Swimming safety for kids

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Drowning is the number one cause of unintentional injury deaths among children one to four years of age, and the second leading cause of preventable death for children under 10 years of age in Canada.

This happens because no one is watching kids as they swim. Backyard pools are the most common places for children under five years old to drown.

Here are some safety tips:

Set swimming rules

Give your children safety rules. Tell them to:

  • Keep at least two metres away from other kids/people who are not part of your household.
  • Wear a life jacket especially if they don’t know how to swim.
  • Never swim alone. Always pair up with a buddy.
  • Always check the depth of the water before going in or diving.
  • Don’t go in the deep area of the pool (or lake) especially if they are not good swimmers yet.
  • Not play in above knee water if they are younger than five years old.
  • Not swim in water higher than their chest if they are older kids who are intermediate swimmers.

Watch and supervise

An adult should always watch the children. Stay within an arm’s length of your child if your child is under five or is a weak swimmer. Always wear life jackets before getting in the water.

Teach kids Swim to Survive

Swim to Survive is a three-step technique for kids. It teaches them what do in case they fall into water. Watch and learn from the video below (This video is also available in French, Cantonese, Hindi, Mandarin, Portuguese, Punjabi and Tamil here: Swim to Survive YouTube):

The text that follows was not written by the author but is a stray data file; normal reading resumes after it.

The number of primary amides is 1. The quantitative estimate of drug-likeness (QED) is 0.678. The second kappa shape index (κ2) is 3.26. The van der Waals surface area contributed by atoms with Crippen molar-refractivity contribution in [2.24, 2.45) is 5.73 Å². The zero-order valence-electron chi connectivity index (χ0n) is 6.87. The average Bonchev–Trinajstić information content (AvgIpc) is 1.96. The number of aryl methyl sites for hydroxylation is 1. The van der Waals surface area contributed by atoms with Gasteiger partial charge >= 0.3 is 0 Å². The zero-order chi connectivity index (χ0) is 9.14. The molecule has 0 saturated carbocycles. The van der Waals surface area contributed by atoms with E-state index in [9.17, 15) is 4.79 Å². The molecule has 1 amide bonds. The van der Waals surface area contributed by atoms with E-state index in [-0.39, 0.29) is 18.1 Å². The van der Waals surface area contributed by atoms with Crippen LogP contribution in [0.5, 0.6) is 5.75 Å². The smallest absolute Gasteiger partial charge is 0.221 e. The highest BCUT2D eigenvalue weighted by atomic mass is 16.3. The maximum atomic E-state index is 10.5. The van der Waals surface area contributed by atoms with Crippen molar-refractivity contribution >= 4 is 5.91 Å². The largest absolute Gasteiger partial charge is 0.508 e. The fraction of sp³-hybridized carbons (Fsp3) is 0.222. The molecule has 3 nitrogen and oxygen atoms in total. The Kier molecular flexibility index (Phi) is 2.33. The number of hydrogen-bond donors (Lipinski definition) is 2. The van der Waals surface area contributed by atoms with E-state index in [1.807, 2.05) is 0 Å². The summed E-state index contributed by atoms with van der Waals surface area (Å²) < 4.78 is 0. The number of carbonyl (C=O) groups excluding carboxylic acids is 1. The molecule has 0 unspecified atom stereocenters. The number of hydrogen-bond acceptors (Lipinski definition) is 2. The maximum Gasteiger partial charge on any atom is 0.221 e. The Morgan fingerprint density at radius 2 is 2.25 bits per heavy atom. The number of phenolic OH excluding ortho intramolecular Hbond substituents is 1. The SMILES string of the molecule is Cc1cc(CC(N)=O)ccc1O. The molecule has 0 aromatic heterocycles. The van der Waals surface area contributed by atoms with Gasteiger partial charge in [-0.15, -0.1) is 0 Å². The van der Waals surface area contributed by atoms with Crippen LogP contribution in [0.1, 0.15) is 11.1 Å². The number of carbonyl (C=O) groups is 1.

Swim to Survive, Ontario Branch of the Lifesaving Society

Go to swimming lessons

You and your children should learn to swim. There are many programs available in Manitoba for you and your children (check this page for courses or check the latest Leisure Guide). To better protect your family and others, learn basic First Aid and CPR. These skills could save lives.

Practice pool safety

If you have a pool at home, put up a 1.2 m (4 ft) fence on all four sides. Include a gate that locks, closes and latches itself. This will prevent your baby, toddler or pets from falling in. Diving boards or slides should have a non-slip surface. Turn over wading pools so that they cannot fill up with rainwater.

Lifesaving equipment and a telephone should always be close by for emergencies.
Article updated June 25, 2024.
Adapted from: New in Canada Parenting Support Child Safety Series, Learn about swimming safety, CMAS Canada/CIC/Lifesaving Society

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Community Resources

The Canadian Red Cross website has information on summer water safety and CPR courses.

Visit Lifesaving Society Manitoba to know more about the Water Smart program.

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